PORTLAND -- The lines of Thanksgiving travelers moved smoothly at airports around the country Wednesday morning despite an Internet campaign to get passengers to gum up the works on one of the busiest days of the year by refusing full-body scans.
The Transportation Security Administration said very few passengers opted out. And there were only scattered protesters — including, presumably, a man seen walking around the Salt Lake City airport in a skimpy, Speedo-style bathing suit, and a woman reported to be wearing a bikini in Los Angeles.
Portland International Airport does not have the full body scanners that have created controversy at other airports. A small group of protesters waved signs from an overpass on Airport Way.
After days of tough talk on the Internet and warnings of possible delays, some passengers decided to go to the airport especially early and were pleasantly surprised.
A loosely organized effort dubbed National Opt-Out Day planned to use fliers, T-shirts and, in one case, a Scottish kilt to highlight what some call unnecessarily intrusive security screenings.
The screenings have been lampooned on "Saturday Night Live" and mocked on T-shirts, bumper stickers and underwear emblazoned "Don't Touch My Junk," from a line uttered by a traveler in San Diego who objected to a pat-down.
But the weather was shaping up as a much bigger threat: A ferocious, early-season snowstorm was expected to delay air travelers and drivers in the West, and heavy rain was also forecast in the Midwest. Windy weather in New England could also create snags.
Wait times for security checks at major U.S. airports from San Francisco to New York were 20 minutes or less Wednesday morning, according to the TSA, and no serious disruptions were reported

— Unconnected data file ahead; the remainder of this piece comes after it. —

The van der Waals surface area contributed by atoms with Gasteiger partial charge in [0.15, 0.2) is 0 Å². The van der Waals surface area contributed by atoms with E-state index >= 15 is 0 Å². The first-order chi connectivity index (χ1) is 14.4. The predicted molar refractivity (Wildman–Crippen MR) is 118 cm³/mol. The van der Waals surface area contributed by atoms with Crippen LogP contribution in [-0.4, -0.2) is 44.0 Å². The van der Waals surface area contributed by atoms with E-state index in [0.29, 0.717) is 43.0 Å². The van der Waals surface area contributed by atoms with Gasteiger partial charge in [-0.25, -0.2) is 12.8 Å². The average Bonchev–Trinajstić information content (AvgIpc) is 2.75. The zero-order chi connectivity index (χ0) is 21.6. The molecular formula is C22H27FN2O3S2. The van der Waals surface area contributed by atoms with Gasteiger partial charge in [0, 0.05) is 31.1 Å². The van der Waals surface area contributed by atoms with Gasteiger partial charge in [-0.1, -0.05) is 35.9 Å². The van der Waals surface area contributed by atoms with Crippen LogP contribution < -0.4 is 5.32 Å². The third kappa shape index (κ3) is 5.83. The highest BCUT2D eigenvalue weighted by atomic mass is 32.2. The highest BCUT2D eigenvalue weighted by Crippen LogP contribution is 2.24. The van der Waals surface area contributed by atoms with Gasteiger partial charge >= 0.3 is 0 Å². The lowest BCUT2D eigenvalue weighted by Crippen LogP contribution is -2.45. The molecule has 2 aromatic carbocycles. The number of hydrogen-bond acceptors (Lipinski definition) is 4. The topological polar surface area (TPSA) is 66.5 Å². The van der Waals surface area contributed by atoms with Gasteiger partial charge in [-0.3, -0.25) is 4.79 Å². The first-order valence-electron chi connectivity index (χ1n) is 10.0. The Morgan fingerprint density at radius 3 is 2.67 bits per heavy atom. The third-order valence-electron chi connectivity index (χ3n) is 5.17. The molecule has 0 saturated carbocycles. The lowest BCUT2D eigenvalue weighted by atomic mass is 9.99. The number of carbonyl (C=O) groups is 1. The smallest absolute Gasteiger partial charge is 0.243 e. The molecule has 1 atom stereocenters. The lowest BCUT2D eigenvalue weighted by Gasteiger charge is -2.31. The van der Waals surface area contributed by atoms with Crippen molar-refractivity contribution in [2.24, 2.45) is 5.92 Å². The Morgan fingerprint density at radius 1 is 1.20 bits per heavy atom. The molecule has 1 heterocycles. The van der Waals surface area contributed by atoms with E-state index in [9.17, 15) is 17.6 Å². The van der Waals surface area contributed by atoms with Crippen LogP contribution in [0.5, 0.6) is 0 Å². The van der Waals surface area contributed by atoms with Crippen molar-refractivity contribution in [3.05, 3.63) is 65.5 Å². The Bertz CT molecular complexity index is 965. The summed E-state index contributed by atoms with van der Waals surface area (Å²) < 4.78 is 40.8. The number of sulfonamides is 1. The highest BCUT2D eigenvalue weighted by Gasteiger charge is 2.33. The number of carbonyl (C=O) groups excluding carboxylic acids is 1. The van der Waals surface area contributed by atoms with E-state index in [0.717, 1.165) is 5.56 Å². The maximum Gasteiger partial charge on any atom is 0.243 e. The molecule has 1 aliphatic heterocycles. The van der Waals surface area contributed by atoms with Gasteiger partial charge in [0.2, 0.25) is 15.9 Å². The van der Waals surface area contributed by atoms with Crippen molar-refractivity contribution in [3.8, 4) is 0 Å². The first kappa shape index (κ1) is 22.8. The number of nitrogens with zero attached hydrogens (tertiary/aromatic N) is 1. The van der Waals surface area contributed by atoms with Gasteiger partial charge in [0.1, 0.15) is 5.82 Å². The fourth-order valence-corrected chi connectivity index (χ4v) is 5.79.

Asked early Wednesday if the protests were having any noticeable effect, TSA chief John Pistole told The Associated Press, "Not that we've seen overall. I mean we've, you know, had a couple of one-offs here and there."
"So far, so good," he said. "No long wait times or anything."
One Internet-based protest group called We Won't Fly said hundreds of activists would go to 27 U.S. airports Wednesday to pass out fliers with messages such as "You have the right to say, `No radiation strip search! No groping of genitals!' Say, `I opt out.'"
The full-body scanners show a person's contours on a computer in a private room removed from security checkpoints. But critics say they amount to virtual strip searches. Some have complained that the new enhanced pat-downs are humiliating and intrusive, too.
TSA officials say the procedures are necessary to ward off terror attacks like the attempted bombing of a Detroit-bound plane last Christmas, allegedly by a Nigerian man who stashed explosives in his underwear.